The Harvard Housing Partnership completed its “Town of Harvard Affordable Housing Strategy” in December 2004. This document outlines a strategy which will allow the town to comply with the Massachusetts Department of Housing and Community Development’s Planned Production Regulations, which are designed to encourage towns to achieve a goal of 10% affordable housing. With only 2.5% of Harvard’s current housing stock currently considered affordable, the Housing Plan noted a shortfall of some 160-170 units to bring current housing stock up to the 10% level. Additional affordable units will be needed to balance ongoing increases in market rate housing. The town’s strategy calls for new, small-scale affordable developments distributed throughout the town, as well as actions to maintain the affordability of existing units. The use of lands already owned by the town, such as the Whitney Gravel Pit, is an important part of this strategy.
The Whitney Gravel Pit has been owned by the town for many years, and has been used off and on by the DPW as a source of gravel and fill materials, and as a place to dump stumps and other organic material, street sweepings, and asphalt. In 1990, the town hired the Cottonwood Company to prepare affordable housing site studies for two properties, including the Whitney Gravel Pit. That study recommended a total of 28 units in seven “farmhouse style” structures in the cleared portion of the site. Other than the cost of construction and the value of houses in Harvard, little has changed on the site since the Cottonwood report was prepared. This report builds on that earlier study and, in regard to the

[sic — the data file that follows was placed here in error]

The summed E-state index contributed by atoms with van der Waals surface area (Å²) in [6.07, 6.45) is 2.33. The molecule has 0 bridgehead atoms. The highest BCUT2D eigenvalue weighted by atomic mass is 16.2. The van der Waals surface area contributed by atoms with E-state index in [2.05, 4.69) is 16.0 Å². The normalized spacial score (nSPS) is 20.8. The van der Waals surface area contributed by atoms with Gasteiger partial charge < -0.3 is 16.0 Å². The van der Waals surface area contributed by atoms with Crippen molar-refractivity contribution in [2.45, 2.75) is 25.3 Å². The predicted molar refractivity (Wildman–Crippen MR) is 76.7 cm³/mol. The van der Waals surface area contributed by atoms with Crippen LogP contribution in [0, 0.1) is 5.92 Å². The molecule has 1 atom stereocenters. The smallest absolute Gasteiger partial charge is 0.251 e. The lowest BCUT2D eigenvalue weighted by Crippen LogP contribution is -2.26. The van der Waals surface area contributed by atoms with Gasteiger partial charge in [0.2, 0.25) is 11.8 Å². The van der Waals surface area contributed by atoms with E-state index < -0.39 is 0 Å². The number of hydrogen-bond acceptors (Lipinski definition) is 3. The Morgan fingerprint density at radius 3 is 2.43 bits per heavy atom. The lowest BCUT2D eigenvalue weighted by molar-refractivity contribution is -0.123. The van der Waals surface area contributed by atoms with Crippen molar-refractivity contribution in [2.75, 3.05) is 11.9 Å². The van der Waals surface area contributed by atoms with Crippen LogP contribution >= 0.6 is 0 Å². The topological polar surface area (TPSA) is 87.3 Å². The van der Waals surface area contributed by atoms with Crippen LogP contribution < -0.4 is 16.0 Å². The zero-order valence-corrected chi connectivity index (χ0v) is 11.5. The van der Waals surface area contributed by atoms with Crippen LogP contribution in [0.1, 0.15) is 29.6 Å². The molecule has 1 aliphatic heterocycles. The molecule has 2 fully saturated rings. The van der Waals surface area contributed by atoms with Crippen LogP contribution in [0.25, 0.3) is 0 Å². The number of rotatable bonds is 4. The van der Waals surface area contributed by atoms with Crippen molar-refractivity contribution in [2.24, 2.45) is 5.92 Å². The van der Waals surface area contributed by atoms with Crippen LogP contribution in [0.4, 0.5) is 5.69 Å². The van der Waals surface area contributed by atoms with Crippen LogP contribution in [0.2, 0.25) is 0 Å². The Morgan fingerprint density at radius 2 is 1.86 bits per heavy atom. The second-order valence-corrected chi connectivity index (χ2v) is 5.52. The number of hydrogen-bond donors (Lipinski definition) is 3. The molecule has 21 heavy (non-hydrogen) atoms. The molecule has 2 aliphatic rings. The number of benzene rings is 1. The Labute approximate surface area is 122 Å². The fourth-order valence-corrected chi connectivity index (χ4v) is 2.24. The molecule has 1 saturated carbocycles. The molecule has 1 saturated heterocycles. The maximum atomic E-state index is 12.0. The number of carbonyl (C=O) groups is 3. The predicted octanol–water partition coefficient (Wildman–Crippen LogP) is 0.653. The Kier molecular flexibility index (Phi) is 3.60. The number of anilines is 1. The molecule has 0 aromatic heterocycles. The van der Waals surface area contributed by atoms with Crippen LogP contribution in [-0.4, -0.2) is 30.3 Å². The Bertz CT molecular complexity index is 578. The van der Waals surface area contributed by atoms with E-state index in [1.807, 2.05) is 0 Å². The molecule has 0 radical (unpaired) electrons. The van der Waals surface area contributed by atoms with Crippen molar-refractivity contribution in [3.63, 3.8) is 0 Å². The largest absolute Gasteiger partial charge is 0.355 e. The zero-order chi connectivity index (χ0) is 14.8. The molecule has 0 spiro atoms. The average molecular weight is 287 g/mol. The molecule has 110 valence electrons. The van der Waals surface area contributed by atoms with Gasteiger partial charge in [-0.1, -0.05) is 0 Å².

earlier findings about the physical capabilities of the site, reinforces the original findings.
The Affordable Housing Plan recognized that volunteer town boards and the Harvard Housing Authority do not have the capacity to become housing developers. Therefore it is assumed that affordable housing project will be done as a “local initiative project” or “friendly 40-B” development, to be planned and built in partnership with private developers. The Housing Partnership identified the Whitney Gravel Pit as a potential site for such a partnership. In the early summer of 2005, the town hired Dodson & Flinker to prepare a feasibility study and conceptual design for the project. This report documents the results, which focus on a new village of 36 to 45 dwelling units in 14 structures. It concludes with recommendations for next steps, and provides cost estimates for survey, engineering and design work that will be needed to move forward with the project.